This week, many countries in Europe have started lifting the restrictions that had been introduced in connection with the spread of the coronavirus infection. It does not mean that the pandemic has been defeated: a new “hot spot” is beginning to emerge more and more clearly on the continent. Unfortunately, it goes about Russia.
Moscow Mayor Sergei Sobyanin says:
"The fact that we have identified so many infected people is a huge plus, but not a minus, because it means that infected people are quarantined in a timely manner, and the spread of the virus is slowing down."
Another “plus” in comparison with other countries is the relatively low mortality rate among coronavirus patients:
1,625 people have died in the country during the epidemic (as of May 8, 2020)
According to the authorities, the outbreak of the epidemic in Russia started later than in many other countries, and Russia had time to get prepared for the challenge.
On May 7, Russia was ranked fifth in the world in the number of COVID-19 cases. Nevertheless, the Russian authorities decided to gradually lift quarantine restrictions. For example, courts will resume their work from May 12. Industrial and construction companies will start operating in Moscow too. However, the quarantine restrictions will not touch upon citizens and small businesses. On the contrary, the measures will be toughened, and the Russians will have to pay for those restrictions from their own pockets.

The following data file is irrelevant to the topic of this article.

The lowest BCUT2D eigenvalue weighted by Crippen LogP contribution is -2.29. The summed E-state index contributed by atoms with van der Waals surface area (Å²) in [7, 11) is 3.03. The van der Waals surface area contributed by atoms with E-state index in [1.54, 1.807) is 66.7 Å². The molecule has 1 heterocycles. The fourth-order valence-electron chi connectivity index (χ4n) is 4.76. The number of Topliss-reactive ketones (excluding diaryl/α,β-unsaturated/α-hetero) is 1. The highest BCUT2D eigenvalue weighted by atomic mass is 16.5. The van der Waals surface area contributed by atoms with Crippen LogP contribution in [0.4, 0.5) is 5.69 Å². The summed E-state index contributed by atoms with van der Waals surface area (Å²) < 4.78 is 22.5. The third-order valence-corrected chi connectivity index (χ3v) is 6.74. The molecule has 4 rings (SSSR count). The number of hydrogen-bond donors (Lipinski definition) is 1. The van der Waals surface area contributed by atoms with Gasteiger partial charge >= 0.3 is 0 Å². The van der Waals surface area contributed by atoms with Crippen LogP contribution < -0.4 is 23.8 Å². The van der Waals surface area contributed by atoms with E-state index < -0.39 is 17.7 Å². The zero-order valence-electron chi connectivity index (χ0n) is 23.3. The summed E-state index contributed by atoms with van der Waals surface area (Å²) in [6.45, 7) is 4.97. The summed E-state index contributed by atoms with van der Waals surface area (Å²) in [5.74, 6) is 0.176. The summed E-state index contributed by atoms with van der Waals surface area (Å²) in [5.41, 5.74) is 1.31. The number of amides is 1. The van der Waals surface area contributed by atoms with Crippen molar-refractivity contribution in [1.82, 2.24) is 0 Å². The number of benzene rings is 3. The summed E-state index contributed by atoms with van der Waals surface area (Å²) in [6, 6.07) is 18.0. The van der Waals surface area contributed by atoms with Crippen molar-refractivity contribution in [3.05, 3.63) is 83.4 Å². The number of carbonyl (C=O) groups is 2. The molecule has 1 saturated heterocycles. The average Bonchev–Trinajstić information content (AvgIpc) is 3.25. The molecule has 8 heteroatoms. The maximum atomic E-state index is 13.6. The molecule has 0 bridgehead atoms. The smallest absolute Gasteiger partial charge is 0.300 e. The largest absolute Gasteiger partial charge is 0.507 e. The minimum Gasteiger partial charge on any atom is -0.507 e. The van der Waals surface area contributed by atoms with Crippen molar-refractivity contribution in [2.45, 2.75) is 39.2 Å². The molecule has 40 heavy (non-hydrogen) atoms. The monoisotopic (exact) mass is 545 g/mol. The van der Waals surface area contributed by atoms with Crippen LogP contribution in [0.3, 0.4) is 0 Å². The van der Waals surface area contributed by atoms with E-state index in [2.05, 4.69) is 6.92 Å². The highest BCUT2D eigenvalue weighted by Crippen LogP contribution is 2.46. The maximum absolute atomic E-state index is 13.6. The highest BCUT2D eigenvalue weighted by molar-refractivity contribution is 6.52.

From May 12, Moscow is introducing the mask regime in the city. One will be required to wear a face mask or a respirator to be able to use the metro or public transport. In addition, one will have to wear gloves. To comply with these requirements, every Muscovite will have to spend at least 2,000 rubles a month.
Since the likes of the traditional Inauguration Day in the national Capitol are likely never to be witnessed again, take this opportunity from one who has been there to relate some truth about the experience